Almost two weeks ago, I posted a challenge from baseball writer Joe Posnanski to his readers:
Small challenge: Try to beat my lineup and starting pitcher — with this caveat. Every player in the lineup and the pitcher must be active and born in a different country. So you have 10 players — 9 in the lineup (including DH) and starting pitcher.
Bonus point: Add a closer from a different country.
BIG Challenge: This one’s really a blast. Come up with a 25-man roster that beats mine where all 25 players are born in different countries. This one you don’t have to just use active players, you can go back as far back in history as you like.
Bonus point: Get a manager who is from a different country.
Hint: All territories count as separate countries … Puerto Rico, Virgin Islands, etc.
Without too much trouble, I was able to come up with my response to the small challenge (plus some additional players). But this BIG challenge, well… that seemed too daunting of a task. Too much work for a graduate student to do when he is suppose to be grading exams and writing papers. And for the most part, I ignored this challenge….until today. The school I study at, University of Virginia in Charlottesville, has its spring break this week and I just returned to my parents house earlier today. And what was one of the first things I did upon entering their house? I started talking to my dad about baseball! This shouldn’t surprise anyone who reads this blog. Anyway we started talking about the small challenge I wrote about and then we casually started mentioning who would go on the 25 man roster BIG challenge. After throwing around a few names, I was too invested. I had some other work to do but this became too important to put down!
So eight hours later and after much thought and deliberation with my dad and other baseball enthusiasts in SABR (Society of American Baseball Research), here is my all-time all-world baseball roster. As someone from SABR told me earlier, “I wouldn’t want to be at this game for it would take six hours just to get through the National anthems.”
Warning: As tempting as it is, I did not put Babe Ruth or Barry Bonds on this team. I felt that the best team I could put together (the one with the least amount of holes) didn’t involve them.
25 Man Roster
- C – Ivan Rodriguez (Puerto Rico) Played 1991-2011
- C – Yan Gomes (Brazil) Plays 2012-present
- 1B – Albert Pujols (Dominican Republic) Plays 2001-present
- 2B – Rod Carew (Panama Canal Zone*) Played 1967-1985
- 3B – Mike Schmidt (USA) Played 1972-1989
- 3B – Reno Bertoia (Italy) Played 1953-1962
- SS – Luis Aparicio (Venezuela) Played 1956-1973
- SS – Edgar Renteria (Colombia) Played 1996-2011
- LF – Minnie Minoso (Cuba) Played 1949-1964**
- CF – Andruw Jones (Curacao) Played 1995-2012
- CF – Bobby Thomson (Scotland) Played 1946 – 1960
- RF – Larry Walker (Canada) Played 1993 – 2005
- RF – Elmer Valo (Czechoslovakia***) Played 1940-1961
- SP – Bert Blyleven (Netherlands) RHP Played 1970-1992
- SP – Dennis Martinez (Nicaragua) RHP Played 1976-1998
- SP – Fernando Valenzuela (Mexico) LHP Played 1980-1997
- SP – Jack Quinn (Austria-Hungary***) RHP Played 1909-1933
- SP – Tony Mullane (Ireland) UHP^ Played 1881-1893
- RP – Mariano Rivera (Panama) RHP Played 1995-2013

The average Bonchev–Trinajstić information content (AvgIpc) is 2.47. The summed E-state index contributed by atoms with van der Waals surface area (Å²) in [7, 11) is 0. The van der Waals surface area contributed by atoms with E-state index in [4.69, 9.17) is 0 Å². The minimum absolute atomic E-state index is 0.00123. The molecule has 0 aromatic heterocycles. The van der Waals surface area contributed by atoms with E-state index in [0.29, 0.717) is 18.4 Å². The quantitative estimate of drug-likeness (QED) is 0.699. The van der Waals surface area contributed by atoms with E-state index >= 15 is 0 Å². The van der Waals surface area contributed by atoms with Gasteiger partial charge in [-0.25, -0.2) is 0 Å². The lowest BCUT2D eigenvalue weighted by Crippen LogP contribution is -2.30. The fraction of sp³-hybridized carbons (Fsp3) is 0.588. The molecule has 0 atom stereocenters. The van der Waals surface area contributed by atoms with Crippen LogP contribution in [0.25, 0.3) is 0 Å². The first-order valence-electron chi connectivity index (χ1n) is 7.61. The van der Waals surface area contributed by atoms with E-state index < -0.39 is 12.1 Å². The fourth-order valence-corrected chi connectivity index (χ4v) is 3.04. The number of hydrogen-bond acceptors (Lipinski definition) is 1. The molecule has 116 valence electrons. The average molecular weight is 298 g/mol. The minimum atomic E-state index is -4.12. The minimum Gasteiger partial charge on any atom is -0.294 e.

- RP – Grant Balfour (Australia) RHP Played 2001-2015
- RP – Seung-Hwan Oh (South Korea) RHP Played 2016-present
- RP – Moe Drabowsky (Poland) RHP Played 1956-1972
- RP – Otto Hess (Switzerland) LHP Played 1902-1915
- RP – Justin Masterson (Jamaica) RHP Played 2008-2015
- RP – Chien-Ming Wang (Taiwan) RHP Played 2005-2016
Starting Lineup (with DH)
- Carew 2B
- Minoso LF
- Pujols 1B
- Walker RF
- Schmidt 3B
- Jones CF
- Rodriguez C
- Thomson DH
- Aparicio SS
with Bert Blyleven as Ace Starting Pitcher
Bonus 1 : Manager – Bruce Bochy (France) with Ron Gardenhire (West Germany) as Bench coach and Elrod Hendricks (US Virgin Islands) as bullpen coach.
Bonus 2: I propose we have the following 26th man on the roster: right handed pitcher Charlie Ferguson. Why? Records show he was born in Charlottesville, Virginia …on April 17, 1863. Ferguson was born during the American Civil War in the Confederate States of America (while never recognized as a country, Britain and France did interact albeit informally). And Ferguson wasn’t a terrible pitcher. In his four seasons in the majors he collected 99 wins (including 30 wins in 1886) along with a career 2.67 ERA. His career was cut short by his passing in 1887 due to Typhoid fever, but he is regarded as one of the lesser known great pitchers of 19th century baseball.
Bonus 3: IF you want to be technical, we could also include Paul or Lloyd Waner on this list. They were born in Oklahoma in 1903 and 1906 respectively and at that time, Oklahoma was a territory (it didn’t become a state until 1907) and the rules state that “territories count as separate countries”.
* Panama Canal Zone is not the same thing as Panama. In order for the United States to construct the Panama Canal, the government of Panama gave the US this “canal zone” to build it in which was considered unincorporated territory of the US. The US held the region from 1904 to 1979 at which time Panama held dual control until December 31, 1999 when it was handed back to Panama fully. As the challenge allows us to name territories as its own “entities”, I am not considering Panama Canal Zone (PCZ) as the same thing as Panama. Some may call this cheating. I say “who doesn’t love a good loophole?” It’s rather lucky Carew was born in the PCZ for his mother gave birth to him while on a train which happened to be in the PCZ (December 1, 1945).
**As publicity stunts, he came back to do at-bats in 1976 and 1980
***I should get bonus points for naming countries that are not longer in existance
^ According to Baseball-Reference, its unknown with which hand he threw although “Mullane threw left-handed a handful of times”